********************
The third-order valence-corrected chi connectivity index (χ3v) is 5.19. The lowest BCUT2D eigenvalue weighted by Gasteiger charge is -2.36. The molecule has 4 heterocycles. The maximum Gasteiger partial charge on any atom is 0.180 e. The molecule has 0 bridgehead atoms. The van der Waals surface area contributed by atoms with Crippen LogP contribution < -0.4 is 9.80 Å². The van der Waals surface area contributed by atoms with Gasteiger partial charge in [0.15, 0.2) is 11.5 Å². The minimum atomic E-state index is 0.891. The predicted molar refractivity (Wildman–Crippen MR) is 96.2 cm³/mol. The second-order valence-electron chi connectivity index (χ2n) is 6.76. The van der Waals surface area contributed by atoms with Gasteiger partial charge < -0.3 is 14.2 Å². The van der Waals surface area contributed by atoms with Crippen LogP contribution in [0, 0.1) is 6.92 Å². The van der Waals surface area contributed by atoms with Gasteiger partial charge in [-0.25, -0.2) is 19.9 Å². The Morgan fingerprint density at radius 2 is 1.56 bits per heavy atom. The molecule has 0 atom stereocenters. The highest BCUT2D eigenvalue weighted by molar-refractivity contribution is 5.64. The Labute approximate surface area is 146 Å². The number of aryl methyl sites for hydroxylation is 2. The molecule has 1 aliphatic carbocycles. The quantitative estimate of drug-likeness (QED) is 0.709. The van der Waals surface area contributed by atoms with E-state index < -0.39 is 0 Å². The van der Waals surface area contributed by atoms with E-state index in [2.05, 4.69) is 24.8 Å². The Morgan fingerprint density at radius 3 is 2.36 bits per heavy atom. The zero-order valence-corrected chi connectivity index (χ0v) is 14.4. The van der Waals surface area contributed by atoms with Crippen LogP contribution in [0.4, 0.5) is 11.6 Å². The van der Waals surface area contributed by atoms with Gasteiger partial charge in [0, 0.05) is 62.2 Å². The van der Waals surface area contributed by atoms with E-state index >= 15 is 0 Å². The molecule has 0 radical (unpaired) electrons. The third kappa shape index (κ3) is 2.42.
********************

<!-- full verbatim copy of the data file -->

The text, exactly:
The third-order valence-corrected chi connectivity index (χ3v) is 5.19. The lowest BCUT2D eigenvalue weighted by Gasteiger charge is -2.36. The molecule has 4 heterocycles. The maximum Gasteiger partial charge on any atom is 0.180 e. The molecule has 0 bridgehead atoms. The van der Waals surface area contributed by atoms with Crippen LogP contribution < -0.4 is 9.80 Å². The van der Waals surface area contributed by atoms with Gasteiger partial charge in [0.15, 0.2) is 11.5 Å². The minimum atomic E-state index is 0.891. The predicted molar refractivity (Wildman–Crippen MR) is 96.2 cm³/mol. The second-order valence-electron chi connectivity index (χ2n) is 6.76. The van der Waals surface area contributed by atoms with Gasteiger partial charge < -0.3 is 14.2 Å². The van der Waals surface area contributed by atoms with Crippen LogP contribution in [0, 0.1) is 6.92 Å². The van der Waals surface area contributed by atoms with Gasteiger partial charge in [-0.25, -0.2) is 19.9 Å². The Morgan fingerprint density at radius 2 is 1.56 bits per heavy atom. The molecule has 0 atom stereocenters. The highest BCUT2D eigenvalue weighted by molar-refractivity contribution is 5.64. The Labute approximate surface area is 146 Å². The number of aryl methyl sites for hydroxylation is 2. The molecule has 1 aliphatic carbocycles. The quantitative estimate of drug-likeness (QED) is 0.709. The van der Waals surface area contributed by atoms with E-state index < -0.39 is 0 Å². The van der Waals surface area contributed by atoms with E-state index in [2.05, 4.69) is 24.8 Å². The Morgan fingerprint density at radius 3 is 2.36 bits per heavy atom. The zero-order valence-corrected chi connectivity index (χ0v) is 14.4. The van der Waals surface area contributed by atoms with Crippen LogP contribution in [0.4, 0.5) is 11.6 Å². The van der Waals surface area contributed by atoms with Gasteiger partial charge in [0, 0.05) is 62.2 Å². The van der Waals surface area contributed by atoms with E-state index >= 15 is 0 Å². The molecule has 0 radical (unpaired) electrons. The third kappa shape index (κ3) is 2.42.